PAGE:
“Climate change is the totalitarian’s dream come true. It offers a rationale for government intrusion into every aspect of life for every person on Earth.”
Strong words, from a speaker at the Family Research Council on Earth Day last week. But if anyone wants to dismiss the speaker as a rabble-rousing alarmist, they’ll have a tough time doing it. He’s a serious Christian thinker, E. Calvin Beisner, whose credentials should earn him a respectful hearing.
Beisner is, among other things, founder of the Cornwall Alliance for the Stewardship of Creation, whose goal is “bringing a balanced Biblical view of stewardship to the critical issues of environment and development.” That makes him a different shade of green than many people who wear the label. Some samples (from a report by CNSNews):
Christians are commanded by God to care for the poor, which Beisner said would suffer the most from the kind of environmental controls and alternative energy plans proposed by both the United Nations and the U.S. Congress.
“The Bible requires us to care for the poor,” he said, detailing how the policies focused on cutting the use of fossil fuels, for example, will hurt the poorest people by increasing the cost of energy and limiting its availability in the world’s poorest places where access to abundant energy supplies can prevent disease and premature death.* * *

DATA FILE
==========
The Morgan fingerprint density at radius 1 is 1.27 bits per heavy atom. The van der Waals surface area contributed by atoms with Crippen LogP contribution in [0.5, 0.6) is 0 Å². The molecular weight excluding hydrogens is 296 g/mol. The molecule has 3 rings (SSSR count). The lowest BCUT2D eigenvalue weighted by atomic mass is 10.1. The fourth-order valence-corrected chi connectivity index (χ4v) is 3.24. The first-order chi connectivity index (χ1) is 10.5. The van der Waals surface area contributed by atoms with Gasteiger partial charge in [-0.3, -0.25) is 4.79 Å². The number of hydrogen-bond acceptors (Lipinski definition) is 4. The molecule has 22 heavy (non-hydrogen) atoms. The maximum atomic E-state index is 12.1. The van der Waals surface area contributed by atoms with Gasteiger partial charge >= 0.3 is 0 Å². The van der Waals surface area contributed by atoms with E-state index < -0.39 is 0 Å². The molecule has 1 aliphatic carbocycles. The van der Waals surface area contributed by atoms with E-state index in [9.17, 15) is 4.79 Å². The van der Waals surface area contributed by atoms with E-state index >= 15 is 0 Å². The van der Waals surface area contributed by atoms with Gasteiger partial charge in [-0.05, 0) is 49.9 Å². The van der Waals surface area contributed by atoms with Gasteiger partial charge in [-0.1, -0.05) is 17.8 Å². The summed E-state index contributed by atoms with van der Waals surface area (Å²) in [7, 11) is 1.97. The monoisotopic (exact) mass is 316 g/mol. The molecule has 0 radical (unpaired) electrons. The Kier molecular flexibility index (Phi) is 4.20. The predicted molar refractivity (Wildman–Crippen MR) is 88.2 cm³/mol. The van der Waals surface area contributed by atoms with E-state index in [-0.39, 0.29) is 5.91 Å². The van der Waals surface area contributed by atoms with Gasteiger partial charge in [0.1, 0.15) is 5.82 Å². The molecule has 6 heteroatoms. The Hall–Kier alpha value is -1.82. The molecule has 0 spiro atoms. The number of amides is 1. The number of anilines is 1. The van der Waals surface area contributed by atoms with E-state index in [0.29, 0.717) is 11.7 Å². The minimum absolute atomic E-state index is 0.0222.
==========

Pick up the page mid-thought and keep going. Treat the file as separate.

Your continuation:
“Secular environmentalism, in contrast to creation stewardship, is at heart a false religion,” Beisner said.
“It degrades human beings, the crown of God’s creation, deifies nature in its untouched state as the ideal — contrary to God’s mandate for man to fill, subdue, and rule the Earth — and disregards the poor, who often are harmed by environmental policies like banning DDT, a cheap and safe insecticide that could largely eliminate the malaria-bearing mosquitoes that cost millions of lives every year in the Third World,” he added.
I’m glad to hear from Beisner. Like him, I’m skeptical about the extent of man-made global warming. But even if I weren’t, I’d worry about the ideas behind much of the crusade against global warming — and the way some people are getting their sense of purpose from that crusade. I hope Beisner gets that aforementioned respectful hearing from fellow Christians, even those who disagree with him on some points.